Gaia: Early Views, Big Prospects

by Paul Gilster on February 18, 2014

We have several months yet before the European Space Agency’s Gaia mission enters its five-year operational phase. But you can see an important milestone in the image below. Gaia’s two telescopes have to be aligned and focused as its other instruments are calibrated. Testing involves downloading data like this image of NGC1818, a young star cluster in the Large Magellanic Cloud. The image covers an area something less than one percent of the spacecraft’s full field of view. Launched on December 19, 2013, Gaia now orbits around the L2 Lagrangian point some 1.5 million kilometers from Earth.

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Image: A calibration image from Gaia is part of early testing of the mission’s systems. Credit: ESA/DPAC/Airbus DS.

Gaia inevitably makes me think of Hipparcos, an earlier ESA mission launched in 1989 devoted to precision astrometry, the measurement of proper motions and parallaxes of stars to help us figure out their distance and tangential velocity. What a far cry Hipparcos was from the days when Thomas Henderson, then observing at the Cape of Good Hope, was trying to measure the parallax of Alpha Centauri, all the while dueling with the German astronomer Friedrich Wilhelm Bessel to demonstrate that the method could give us a distance measurement to a star.

Bessel’s work on 61 Cygni took precedence but both astronomers proved that the closest stars could be measured using the instruments of their day. But measuring star positions from the ground has always been tough thanks to atmospheric effects and instrument limitations. And as we looked further and further from our own stellar neighborhood, these methods grew more challenging still, which is why proposals for a space mission devoted to astrometry began as early as 1967. The Hipparcos Catalog was released in 1997, covering precise measurements of almost 120,000 stars, with less precise readings on about a million more.

Now we have Gaia, which will chart 10,000 times as many stars as Hipparcos, with measurements of their position and motion that are 100 times more accurate. If all goes well, we should wind up with the largest three-dimensional map of the Galaxy ever created, charting one billion stars in terms of their distribution, brightness, temperature, composition and motion. Gaia should firm up our understanding of galactic structure while making numerous exoplanet finds and uncovering vast numbers of brown dwarfs. We can expect measurements of 500,000 quasars in the distant universe and, much closer to home, data on new asteroids.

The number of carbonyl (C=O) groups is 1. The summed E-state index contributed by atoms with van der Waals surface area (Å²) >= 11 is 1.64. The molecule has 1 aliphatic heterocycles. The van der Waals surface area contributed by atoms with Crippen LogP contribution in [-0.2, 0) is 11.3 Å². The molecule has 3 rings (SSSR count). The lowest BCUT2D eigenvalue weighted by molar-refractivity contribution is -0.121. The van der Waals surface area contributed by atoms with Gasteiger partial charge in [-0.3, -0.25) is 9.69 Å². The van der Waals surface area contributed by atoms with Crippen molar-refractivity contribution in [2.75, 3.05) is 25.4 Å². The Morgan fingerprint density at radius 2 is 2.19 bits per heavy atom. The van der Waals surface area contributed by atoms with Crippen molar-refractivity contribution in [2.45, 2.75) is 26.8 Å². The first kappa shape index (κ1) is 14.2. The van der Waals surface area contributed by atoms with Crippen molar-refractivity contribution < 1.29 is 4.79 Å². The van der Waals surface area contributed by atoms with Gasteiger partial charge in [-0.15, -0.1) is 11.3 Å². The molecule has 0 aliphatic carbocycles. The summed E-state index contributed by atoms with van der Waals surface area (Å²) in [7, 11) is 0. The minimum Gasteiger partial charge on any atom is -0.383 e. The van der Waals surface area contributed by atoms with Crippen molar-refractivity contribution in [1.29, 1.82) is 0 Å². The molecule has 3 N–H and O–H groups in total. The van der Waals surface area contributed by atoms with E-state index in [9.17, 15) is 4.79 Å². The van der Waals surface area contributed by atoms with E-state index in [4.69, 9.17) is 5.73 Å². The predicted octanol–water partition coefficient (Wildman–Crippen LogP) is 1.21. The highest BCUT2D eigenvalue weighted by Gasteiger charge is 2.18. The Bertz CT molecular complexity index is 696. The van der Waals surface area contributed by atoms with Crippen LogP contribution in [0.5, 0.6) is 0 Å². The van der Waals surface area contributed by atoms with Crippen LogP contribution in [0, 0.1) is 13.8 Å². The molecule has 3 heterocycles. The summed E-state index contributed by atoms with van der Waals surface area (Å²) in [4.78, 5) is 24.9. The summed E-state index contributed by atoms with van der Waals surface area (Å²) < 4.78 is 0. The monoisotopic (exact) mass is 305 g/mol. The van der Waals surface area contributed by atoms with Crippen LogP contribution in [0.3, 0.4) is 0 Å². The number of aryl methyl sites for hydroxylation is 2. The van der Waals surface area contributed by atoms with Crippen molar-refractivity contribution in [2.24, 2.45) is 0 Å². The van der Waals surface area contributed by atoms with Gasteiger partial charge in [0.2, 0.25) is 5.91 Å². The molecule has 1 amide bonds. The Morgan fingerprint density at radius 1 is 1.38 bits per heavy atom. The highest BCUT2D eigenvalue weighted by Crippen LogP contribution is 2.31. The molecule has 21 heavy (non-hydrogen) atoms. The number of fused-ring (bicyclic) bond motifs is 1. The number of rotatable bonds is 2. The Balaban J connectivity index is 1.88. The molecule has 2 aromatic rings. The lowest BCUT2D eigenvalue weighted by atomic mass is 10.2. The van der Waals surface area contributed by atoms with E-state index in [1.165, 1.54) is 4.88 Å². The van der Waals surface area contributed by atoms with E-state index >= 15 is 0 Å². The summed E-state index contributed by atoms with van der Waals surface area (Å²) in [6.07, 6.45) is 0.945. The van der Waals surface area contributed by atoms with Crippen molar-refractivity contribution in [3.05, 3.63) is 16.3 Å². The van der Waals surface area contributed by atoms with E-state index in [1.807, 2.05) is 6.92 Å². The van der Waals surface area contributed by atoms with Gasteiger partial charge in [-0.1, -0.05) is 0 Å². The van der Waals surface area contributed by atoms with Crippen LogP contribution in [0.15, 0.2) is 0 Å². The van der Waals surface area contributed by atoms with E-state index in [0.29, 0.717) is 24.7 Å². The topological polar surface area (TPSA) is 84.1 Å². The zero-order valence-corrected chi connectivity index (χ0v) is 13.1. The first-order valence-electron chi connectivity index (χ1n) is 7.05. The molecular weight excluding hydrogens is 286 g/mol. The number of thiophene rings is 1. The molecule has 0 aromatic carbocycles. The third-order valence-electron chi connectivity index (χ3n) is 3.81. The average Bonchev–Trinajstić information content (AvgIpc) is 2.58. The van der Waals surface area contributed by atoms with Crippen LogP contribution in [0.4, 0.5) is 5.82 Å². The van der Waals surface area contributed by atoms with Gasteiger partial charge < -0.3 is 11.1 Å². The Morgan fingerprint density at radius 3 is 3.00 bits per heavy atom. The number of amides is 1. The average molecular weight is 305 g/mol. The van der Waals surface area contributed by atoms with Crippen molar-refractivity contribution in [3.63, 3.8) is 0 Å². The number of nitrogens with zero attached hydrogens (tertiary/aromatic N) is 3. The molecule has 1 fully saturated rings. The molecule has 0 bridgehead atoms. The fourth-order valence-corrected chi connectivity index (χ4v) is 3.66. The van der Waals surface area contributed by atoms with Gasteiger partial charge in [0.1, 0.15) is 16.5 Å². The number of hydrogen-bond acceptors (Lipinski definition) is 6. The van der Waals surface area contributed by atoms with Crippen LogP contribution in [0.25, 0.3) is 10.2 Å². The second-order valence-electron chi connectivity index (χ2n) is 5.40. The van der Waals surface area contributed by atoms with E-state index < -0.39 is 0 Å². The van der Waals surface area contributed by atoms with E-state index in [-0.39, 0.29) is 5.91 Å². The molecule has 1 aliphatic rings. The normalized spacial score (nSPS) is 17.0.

It’s an ambitious mission, one that contains twin optical telescopes and their imaging system, a radial velocity spectrometer and blue/red photometers. The telescopes will focus their light onto a 106 CCD focal plane array with almost one billion pixels, making Gaia’s the largest digital camera yet deployed in space. The two telescopes will monitor each target star about 70 times over the five year mission, sweeping the entire sky in the process, their repeated measurements teasing out the parallax and true motion of each object. Objects down to magnitude 20 are in range, and according to this ESA backgrounder, the accuracy will range from 20 percent for stars near galactic center to 0.001 percent for stars closest to the Solar System.

Every one of Gaia’s billion stars will have been observed in the first six months of operations once calibrations are completed, but it’s the repeated observations over five years that will allow accurate determination of stellar distances and motion, with the final catalog not scheduled to be released until three years after the end of the mission. We need to keep a close eye on Gaia. It is essentially bringing our fuzzy maps of the Milky Way into much higher resolution, with implications for existing work like Kepler’s — Gaia will be able to give us accurate information about distance and motion for the planet-bearing systems Kepler has thus far found. A million gigabytes of data are in store as Gaia’s enormous catalog deepens our view of the galaxy.

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Peter Chapin February 18, 2014 at 14:55

I think Gaia is the most exciting space mission launched in recent times excepting, perhaps, Kepler. Kudos to the ESA for their success with the mission so far. I am very much looking forward to the results!

David A. Czuba February 18, 2014 at 17:00

I was ruminating on the recent debate between Planetary Society president Bill Nye and the Creation Museum’s Ken Ham, trying to think of one simple example to show young Earth proponents that the universe is quite older than 6,000 years. Given that Dr. Ham tends to make a distinction between ‘historical science’ and ‘observational science’, the observational evidence from stellar parallax measurements fits both criteria, which the Gaia instruments will determine for stars in the tens of thousands of light year range. Any ninth grader can use trigonometry to find these stellar distances using Gaia’s orbital baseline. Even accounting for parallax error, Gaia’s optical precision should reveal that light from these objects must have been impinging on Earth for well over 6,000 years, with or without observers (whether you subscribe to John Wheeler’s participatory anthropic principle or not). The two things a creationist will find difficult to dispute are the speed of light and simple math. When Gaia goes fully operational and gives us its first coterie of data, we will have reliable parallax measurements that pin stars beyond the limitation of current data (about 1,600 light years).